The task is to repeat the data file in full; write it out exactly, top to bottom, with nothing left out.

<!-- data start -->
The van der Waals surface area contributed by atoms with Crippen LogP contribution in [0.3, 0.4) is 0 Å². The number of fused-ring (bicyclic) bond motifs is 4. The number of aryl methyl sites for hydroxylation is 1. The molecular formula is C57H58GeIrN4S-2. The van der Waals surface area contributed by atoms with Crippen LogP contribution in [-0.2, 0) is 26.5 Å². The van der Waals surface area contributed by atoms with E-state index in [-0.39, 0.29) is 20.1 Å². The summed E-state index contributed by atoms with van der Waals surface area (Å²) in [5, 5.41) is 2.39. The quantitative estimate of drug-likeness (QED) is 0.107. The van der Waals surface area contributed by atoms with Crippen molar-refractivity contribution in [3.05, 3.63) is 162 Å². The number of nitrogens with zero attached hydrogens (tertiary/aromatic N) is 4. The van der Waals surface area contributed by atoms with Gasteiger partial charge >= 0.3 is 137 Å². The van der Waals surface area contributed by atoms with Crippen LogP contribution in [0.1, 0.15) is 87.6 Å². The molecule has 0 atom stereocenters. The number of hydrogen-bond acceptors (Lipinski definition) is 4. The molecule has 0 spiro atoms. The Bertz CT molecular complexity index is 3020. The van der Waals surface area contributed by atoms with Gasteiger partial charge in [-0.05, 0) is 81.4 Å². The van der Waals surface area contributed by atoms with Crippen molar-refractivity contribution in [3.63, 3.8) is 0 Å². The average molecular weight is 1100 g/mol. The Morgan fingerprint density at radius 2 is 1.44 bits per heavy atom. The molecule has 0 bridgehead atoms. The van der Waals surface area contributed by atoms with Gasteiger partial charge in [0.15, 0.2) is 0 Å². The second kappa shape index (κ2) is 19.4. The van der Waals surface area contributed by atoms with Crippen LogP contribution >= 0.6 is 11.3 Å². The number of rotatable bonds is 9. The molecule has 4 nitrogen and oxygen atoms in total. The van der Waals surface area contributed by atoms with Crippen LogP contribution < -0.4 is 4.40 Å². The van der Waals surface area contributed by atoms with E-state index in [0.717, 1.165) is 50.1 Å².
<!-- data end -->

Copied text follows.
The van der Waals surface area contributed by atoms with Crippen LogP contribution in [0.3, 0.4) is 0 Å². The number of fused-ring (bicyclic) bond motifs is 4. The number of aryl methyl sites for hydroxylation is 1. The molecular formula is C57H58GeIrN4S-2. The van der Waals surface area contributed by atoms with Crippen LogP contribution in [-0.2, 0) is 26.5 Å². The van der Waals surface area contributed by atoms with E-state index in [-0.39, 0.29) is 20.1 Å². The summed E-state index contributed by atoms with van der Waals surface area (Å²) in [5, 5.41) is 2.39. The quantitative estimate of drug-likeness (QED) is 0.107. The van der Waals surface area contributed by atoms with Crippen molar-refractivity contribution in [3.05, 3.63) is 162 Å². The number of nitrogens with zero attached hydrogens (tertiary/aromatic N) is 4. The van der Waals surface area contributed by atoms with Gasteiger partial charge >= 0.3 is 137 Å². The van der Waals surface area contributed by atoms with Crippen LogP contribution in [0.1, 0.15) is 87.6 Å². The molecule has 0 atom stereocenters. The number of hydrogen-bond acceptors (Lipinski definition) is 4. The molecule has 0 spiro atoms. The Bertz CT molecular complexity index is 3020. The van der Waals surface area contributed by atoms with Gasteiger partial charge in [-0.05, 0) is 81.4 Å². The van der Waals surface area contributed by atoms with Crippen molar-refractivity contribution in [3.63, 3.8) is 0 Å². The average molecular weight is 1100 g/mol. The Morgan fingerprint density at radius 2 is 1.44 bits per heavy atom. The molecule has 0 bridgehead atoms. The van der Waals surface area contributed by atoms with Gasteiger partial charge in [0.15, 0.2) is 0 Å². The second kappa shape index (κ2) is 19.4. The van der Waals surface area contributed by atoms with Crippen LogP contribution >= 0.6 is 11.3 Å². The number of rotatable bonds is 9. The molecule has 4 nitrogen and oxygen atoms in total. The van der Waals surface area contributed by atoms with Crippen LogP contribution < -0.4 is 4.40 Å². The van der Waals surface area contributed by atoms with E-state index in [0.717, 1.165) is 50.1 Å².